Canada and U.S. COVID-19 hockey protocols playing out on the ice
There are different plans for the 2020-21 hockey season at Canadian and American universities, officials say. (Supplied)
LETHBRIDGE -- Canada and the U.S. have taken different approaches to handling the COVID-19 virus and it’s resulting in a few changes to how seasons and tournaments are operating.
South of the border, several NCAA Division I hockey conferences have stated their intent to have a 2020-21 season but here it’s a different story.
USPORTS announced Thursday it was cancelling the 2021 men’s and women’s hockey national championship along with all other winter championships.
“It wasn’t a huge shocker – obviously very, very disappointing,” said University of Carleton men’s hockey player Torrin White.
White played four seasons for the University of Lethbridge. Before the Pronghorns hockey program folded, he chose to play his fifth and final season for Carleton University in Ottawa. He was hoping to have run at a national championship.
“I kind of came in with the mindset to make the most of it while I can. If it works out that's absolutely perfect and if not at least I got something out of it,” said White. “Tough way for a lot of fourth and fifth-year athletes to end their collegiate careers.”
On the other side of the border, it's whole different feeling.
“Just finding out today that we’re going to have a season, everyone is so excited, you can just tell,” said Holy Cross College hockey player Grayson Constable.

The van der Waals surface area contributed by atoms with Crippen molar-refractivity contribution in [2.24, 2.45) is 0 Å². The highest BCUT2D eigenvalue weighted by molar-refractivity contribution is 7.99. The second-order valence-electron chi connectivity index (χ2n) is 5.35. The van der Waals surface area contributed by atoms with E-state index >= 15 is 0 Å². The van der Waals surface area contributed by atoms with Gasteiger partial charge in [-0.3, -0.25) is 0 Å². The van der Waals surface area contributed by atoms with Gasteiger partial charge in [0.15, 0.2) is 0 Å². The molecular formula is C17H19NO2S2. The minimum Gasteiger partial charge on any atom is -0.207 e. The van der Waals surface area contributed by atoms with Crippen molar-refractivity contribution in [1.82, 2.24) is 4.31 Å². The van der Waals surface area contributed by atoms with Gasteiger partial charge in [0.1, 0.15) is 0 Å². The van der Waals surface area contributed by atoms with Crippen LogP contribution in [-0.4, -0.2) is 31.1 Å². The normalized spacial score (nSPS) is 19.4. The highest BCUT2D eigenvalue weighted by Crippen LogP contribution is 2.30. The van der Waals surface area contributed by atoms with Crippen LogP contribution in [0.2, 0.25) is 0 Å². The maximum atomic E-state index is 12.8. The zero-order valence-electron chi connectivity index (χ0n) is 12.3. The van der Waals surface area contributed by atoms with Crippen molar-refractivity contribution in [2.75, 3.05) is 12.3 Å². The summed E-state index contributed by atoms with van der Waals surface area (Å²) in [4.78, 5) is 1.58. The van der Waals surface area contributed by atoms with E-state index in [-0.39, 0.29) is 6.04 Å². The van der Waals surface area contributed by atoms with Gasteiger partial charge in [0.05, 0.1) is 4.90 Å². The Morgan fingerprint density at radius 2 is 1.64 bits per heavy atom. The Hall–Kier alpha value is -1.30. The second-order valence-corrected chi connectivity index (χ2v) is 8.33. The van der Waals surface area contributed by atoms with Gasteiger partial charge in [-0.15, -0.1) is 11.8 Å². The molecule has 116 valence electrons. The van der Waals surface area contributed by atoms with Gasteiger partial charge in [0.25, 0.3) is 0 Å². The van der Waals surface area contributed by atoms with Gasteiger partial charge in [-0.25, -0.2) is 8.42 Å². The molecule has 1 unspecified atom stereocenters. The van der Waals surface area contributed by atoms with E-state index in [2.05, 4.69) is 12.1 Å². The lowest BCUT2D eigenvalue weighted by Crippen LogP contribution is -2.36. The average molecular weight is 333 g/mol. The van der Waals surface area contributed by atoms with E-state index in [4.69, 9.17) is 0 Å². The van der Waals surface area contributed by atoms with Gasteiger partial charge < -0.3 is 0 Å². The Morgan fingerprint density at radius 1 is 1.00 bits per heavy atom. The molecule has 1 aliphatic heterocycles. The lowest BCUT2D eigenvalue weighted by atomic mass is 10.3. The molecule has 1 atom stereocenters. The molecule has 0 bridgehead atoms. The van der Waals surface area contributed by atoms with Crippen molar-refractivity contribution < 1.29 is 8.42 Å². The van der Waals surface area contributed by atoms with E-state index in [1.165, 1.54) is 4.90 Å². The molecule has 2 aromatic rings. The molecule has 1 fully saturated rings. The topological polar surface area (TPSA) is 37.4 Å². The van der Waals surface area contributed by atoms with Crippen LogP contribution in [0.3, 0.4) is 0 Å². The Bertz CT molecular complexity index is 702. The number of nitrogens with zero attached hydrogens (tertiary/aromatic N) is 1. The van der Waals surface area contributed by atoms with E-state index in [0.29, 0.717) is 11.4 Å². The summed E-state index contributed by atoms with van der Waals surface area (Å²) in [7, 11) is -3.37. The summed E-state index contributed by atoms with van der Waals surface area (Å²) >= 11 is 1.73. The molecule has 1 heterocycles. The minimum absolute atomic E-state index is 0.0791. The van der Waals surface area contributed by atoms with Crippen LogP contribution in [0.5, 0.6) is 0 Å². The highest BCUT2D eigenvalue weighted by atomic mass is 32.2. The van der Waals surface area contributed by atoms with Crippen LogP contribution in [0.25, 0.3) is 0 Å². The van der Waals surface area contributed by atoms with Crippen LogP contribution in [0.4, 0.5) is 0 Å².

Constable is entering his sophomore season with the Holy Cross Crusaders, an NCAA Division I program. Holy Cross is located in Worcester, Mass. and plays in the Atlantic Hockey Association. The majority of the NCAA's Div. I hockey conferences have announced plans to play in the 2020-21 season.
“We’ve been here since the end of August. We’re not allowed to see anybody else besides our own teammates,” said Constable.
The team is also avoiding overnight travel and testing players twice a week while they take classes online in their dorms.
“The experiences and friendships you make from being a college student being an athlete is in incredible,” said Constable. “You really do have to take everyday, every moment like it could be your last.”
Since you don’t always know when that last shift is.
“I think I probably speak for all student-athletes when I say it’s a great experience and you get a lot more out of it than just the sports,” said White.